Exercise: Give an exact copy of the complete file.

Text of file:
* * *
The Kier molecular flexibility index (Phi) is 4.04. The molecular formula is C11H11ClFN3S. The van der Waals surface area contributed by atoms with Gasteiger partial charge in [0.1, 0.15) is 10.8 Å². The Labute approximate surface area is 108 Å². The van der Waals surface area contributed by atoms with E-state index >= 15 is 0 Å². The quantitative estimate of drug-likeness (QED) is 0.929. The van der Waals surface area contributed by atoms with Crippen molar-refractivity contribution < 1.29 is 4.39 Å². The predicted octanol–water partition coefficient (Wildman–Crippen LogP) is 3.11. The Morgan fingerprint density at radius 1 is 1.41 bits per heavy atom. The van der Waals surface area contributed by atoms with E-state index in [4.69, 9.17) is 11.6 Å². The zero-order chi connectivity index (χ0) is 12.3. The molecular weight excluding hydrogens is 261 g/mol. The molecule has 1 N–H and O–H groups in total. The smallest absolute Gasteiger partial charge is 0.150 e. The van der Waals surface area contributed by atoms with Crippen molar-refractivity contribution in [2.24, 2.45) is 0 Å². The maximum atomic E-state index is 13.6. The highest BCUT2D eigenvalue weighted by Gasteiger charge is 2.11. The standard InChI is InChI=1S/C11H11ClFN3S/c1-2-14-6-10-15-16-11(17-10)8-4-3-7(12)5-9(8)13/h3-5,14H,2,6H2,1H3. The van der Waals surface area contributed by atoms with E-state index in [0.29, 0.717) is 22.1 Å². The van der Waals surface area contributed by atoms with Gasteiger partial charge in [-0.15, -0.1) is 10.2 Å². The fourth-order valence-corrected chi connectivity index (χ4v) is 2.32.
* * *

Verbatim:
The Kier molecular flexibility index (Phi) is 4.04. The molecular formula is C11H11ClFN3S. The van der Waals surface area contributed by atoms with Gasteiger partial charge in [0.1, 0.15) is 10.8 Å². The Labute approximate surface area is 108 Å². The van der Waals surface area contributed by atoms with E-state index >= 15 is 0 Å². The quantitative estimate of drug-likeness (QED) is 0.929. The van der Waals surface area contributed by atoms with Crippen molar-refractivity contribution < 1.29 is 4.39 Å². The predicted octanol–water partition coefficient (Wildman–Crippen LogP) is 3.11. The Morgan fingerprint density at radius 1 is 1.41 bits per heavy atom. The van der Waals surface area contributed by atoms with E-state index in [4.69, 9.17) is 11.6 Å². The zero-order chi connectivity index (χ0) is 12.3. The molecular weight excluding hydrogens is 261 g/mol. The molecule has 1 N–H and O–H groups in total. The smallest absolute Gasteiger partial charge is 0.150 e. The van der Waals surface area contributed by atoms with Crippen molar-refractivity contribution in [2.24, 2.45) is 0 Å². The maximum atomic E-state index is 13.6. The highest BCUT2D eigenvalue weighted by Gasteiger charge is 2.11. The standard InChI is InChI=1S/C11H11ClFN3S/c1-2-14-6-10-15-16-11(17-10)8-4-3-7(12)5-9(8)13/h3-5,14H,2,6H2,1H3. The van der Waals surface area contributed by atoms with E-state index in [0.29, 0.717) is 22.1 Å². The van der Waals surface area contributed by atoms with Gasteiger partial charge in [-0.15, -0.1) is 10.2 Å². The fourth-order valence-corrected chi connectivity index (χ4v) is 2.32.